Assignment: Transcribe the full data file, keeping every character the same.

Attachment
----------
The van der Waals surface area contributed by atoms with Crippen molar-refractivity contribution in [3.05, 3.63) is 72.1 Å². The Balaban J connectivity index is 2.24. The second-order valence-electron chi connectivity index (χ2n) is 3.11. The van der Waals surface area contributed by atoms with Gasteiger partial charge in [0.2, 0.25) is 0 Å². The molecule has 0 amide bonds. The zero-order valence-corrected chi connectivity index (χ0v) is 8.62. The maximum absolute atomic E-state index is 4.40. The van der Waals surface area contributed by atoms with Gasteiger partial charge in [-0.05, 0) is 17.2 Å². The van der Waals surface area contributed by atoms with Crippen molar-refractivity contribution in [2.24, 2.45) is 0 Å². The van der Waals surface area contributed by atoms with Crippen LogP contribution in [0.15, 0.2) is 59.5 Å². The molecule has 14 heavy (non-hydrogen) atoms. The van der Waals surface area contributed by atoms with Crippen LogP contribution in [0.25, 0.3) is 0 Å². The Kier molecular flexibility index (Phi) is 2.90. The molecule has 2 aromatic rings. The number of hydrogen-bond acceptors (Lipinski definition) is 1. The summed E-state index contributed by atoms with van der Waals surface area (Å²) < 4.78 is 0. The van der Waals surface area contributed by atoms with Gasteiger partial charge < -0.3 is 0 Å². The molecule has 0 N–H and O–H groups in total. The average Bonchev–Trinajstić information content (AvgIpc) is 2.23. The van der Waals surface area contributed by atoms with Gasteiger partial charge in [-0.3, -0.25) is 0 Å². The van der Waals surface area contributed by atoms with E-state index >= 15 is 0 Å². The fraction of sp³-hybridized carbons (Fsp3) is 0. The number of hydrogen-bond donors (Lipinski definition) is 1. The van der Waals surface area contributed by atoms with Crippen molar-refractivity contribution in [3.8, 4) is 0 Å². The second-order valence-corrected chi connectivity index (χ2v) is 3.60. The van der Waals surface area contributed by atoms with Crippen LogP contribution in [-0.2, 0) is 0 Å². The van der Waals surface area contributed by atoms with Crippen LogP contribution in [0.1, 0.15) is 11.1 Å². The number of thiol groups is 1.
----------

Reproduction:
The van der Waals surface area contributed by atoms with Crippen molar-refractivity contribution in [3.05, 3.63) is 72.1 Å². The Balaban J connectivity index is 2.24. The second-order valence-electron chi connectivity index (χ2n) is 3.11. The van der Waals surface area contributed by atoms with Gasteiger partial charge in [0.2, 0.25) is 0 Å². The molecule has 0 amide bonds. The zero-order valence-corrected chi connectivity index (χ0v) is 8.62. The maximum absolute atomic E-state index is 4.40. The van der Waals surface area contributed by atoms with Gasteiger partial charge in [-0.05, 0) is 17.2 Å². The van der Waals surface area contributed by atoms with Crippen molar-refractivity contribution in [2.24, 2.45) is 0 Å². The van der Waals surface area contributed by atoms with Crippen LogP contribution in [0.15, 0.2) is 59.5 Å². The molecule has 14 heavy (non-hydrogen) atoms. The van der Waals surface area contributed by atoms with Crippen LogP contribution in [0.25, 0.3) is 0 Å². The Kier molecular flexibility index (Phi) is 2.90. The molecule has 2 aromatic rings. The number of hydrogen-bond acceptors (Lipinski definition) is 1. The summed E-state index contributed by atoms with van der Waals surface area (Å²) < 4.78 is 0. The van der Waals surface area contributed by atoms with Gasteiger partial charge < -0.3 is 0 Å². The molecule has 0 N–H and O–H groups in total. The average Bonchev–Trinajstić information content (AvgIpc) is 2.23. The van der Waals surface area contributed by atoms with Gasteiger partial charge in [-0.3, -0.25) is 0 Å². The van der Waals surface area contributed by atoms with E-state index >= 15 is 0 Å². The fraction of sp³-hybridized carbons (Fsp3) is 0. The number of hydrogen-bond donors (Lipinski definition) is 1. The van der Waals surface area contributed by atoms with Crippen molar-refractivity contribution in [3.8, 4) is 0 Å². The second-order valence-corrected chi connectivity index (χ2v) is 3.60. The van der Waals surface area contributed by atoms with Crippen LogP contribution in [-0.2, 0) is 0 Å². The van der Waals surface area contributed by atoms with Crippen LogP contribution in [0.1, 0.15) is 11.1 Å². The number of thiol groups is 1.